It’s true that because of significant unrest and refusal of the evangelical wing of the church to financially support the liberal agenda of the GA offices over the last decade, concessions have had to be made by the liberal leadership– the office staff has been downsized and restructured a number of times, bringing in leaders more responsive to evangelical concerns. But after 30 years of liberals at the helm, with our denomination lying on the operating table in danger of bleeding out, is this not too little, too late? The quotation from Tom Taylor (whom I like and respect personally), while nice-sounding, is in reality laughable. What he says was once true of Presbyterians (close to a century and more ago), but it in no recognizable manner reflects the core of who we are as the PCUSA now or in recent memory.
Let’s look at some statistics to back up my realism: over the last decade, according to denominational statistics, the PCUSA has lost 20% of its official membership. From the 6 years of 1999-2004, our average rate of loss was 1.5% of our total membership annually. For the last 6 years (2005-2010), that rate has jumped to 2.6%. That means over the last 6 years we have lost members at a 73% faster rate than over the 6 earlier years. You may remember that in 2005, the Peace, Unity and Purity report, adopted by the 2006 GA, was made public. To say that we have been “building up the church, growing congregations and proclaiming the gospel effectively” is to blind oneself to the data. We have been trending from bad to worse.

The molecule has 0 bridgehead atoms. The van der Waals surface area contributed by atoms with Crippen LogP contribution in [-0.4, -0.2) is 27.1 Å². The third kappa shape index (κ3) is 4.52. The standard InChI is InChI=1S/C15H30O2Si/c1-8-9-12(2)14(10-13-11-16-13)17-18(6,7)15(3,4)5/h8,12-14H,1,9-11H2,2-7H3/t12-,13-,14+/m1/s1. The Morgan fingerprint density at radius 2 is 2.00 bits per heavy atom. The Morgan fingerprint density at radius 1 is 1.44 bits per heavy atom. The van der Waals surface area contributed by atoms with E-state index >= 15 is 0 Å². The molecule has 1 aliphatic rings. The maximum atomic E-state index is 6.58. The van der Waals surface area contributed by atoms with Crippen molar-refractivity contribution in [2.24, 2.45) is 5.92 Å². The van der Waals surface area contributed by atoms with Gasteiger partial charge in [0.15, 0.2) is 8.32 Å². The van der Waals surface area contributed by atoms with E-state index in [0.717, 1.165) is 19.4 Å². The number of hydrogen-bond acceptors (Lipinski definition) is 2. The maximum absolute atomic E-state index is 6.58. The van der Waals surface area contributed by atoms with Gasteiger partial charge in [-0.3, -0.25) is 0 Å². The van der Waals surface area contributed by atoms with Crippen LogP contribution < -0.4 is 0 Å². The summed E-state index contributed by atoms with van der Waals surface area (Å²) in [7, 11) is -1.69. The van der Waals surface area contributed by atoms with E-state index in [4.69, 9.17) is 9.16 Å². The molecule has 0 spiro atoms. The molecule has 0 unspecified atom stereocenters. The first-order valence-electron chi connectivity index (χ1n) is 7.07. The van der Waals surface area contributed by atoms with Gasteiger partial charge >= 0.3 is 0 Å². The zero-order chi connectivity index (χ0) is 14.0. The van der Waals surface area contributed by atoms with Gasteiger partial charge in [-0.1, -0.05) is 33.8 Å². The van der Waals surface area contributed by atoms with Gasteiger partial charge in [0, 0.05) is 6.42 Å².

As for planting new churches in the midst of closing or losing existing ones, here are the facts for the period from 1999-2010. The PCUSA was made up of 11,216 congregations in 1999. Over the last 12 years, we have established 248 new congregations, averaging a little over 20 per year. In the past we used to receive at least some congregations from other denominations or from independent status that wished to transfer in. In the last 6 years, that has dwindled down to an average of around 1 per year (these represent mostly Korean congregations wishing to affiliate with the “mother church.”) Of course in the last 12 years we have also lost churches either to institutional death, merger or dismissal. This number totals 1099, an average of roughly 91.6 per year. We now stand (2010 figures) at 10560 congregations, a total net loss over the last 12 years of 656 churches.
So, how are we doing at growing the church deep and wide? Pretty miserably, when we look at the facts. If one were to compare our statistical trends to those of countries and their emigration rates vs. their immigration rates, I’m afraid we would mirror countries like Iran and North Korea (where people are straining to leave) more than the United States or England (where people are straining to get in). Yet this letter tells us that we have always been missional, that this is at the core of our being as a denomination, and that great things are happening. My response to the authors: your perception is not reality.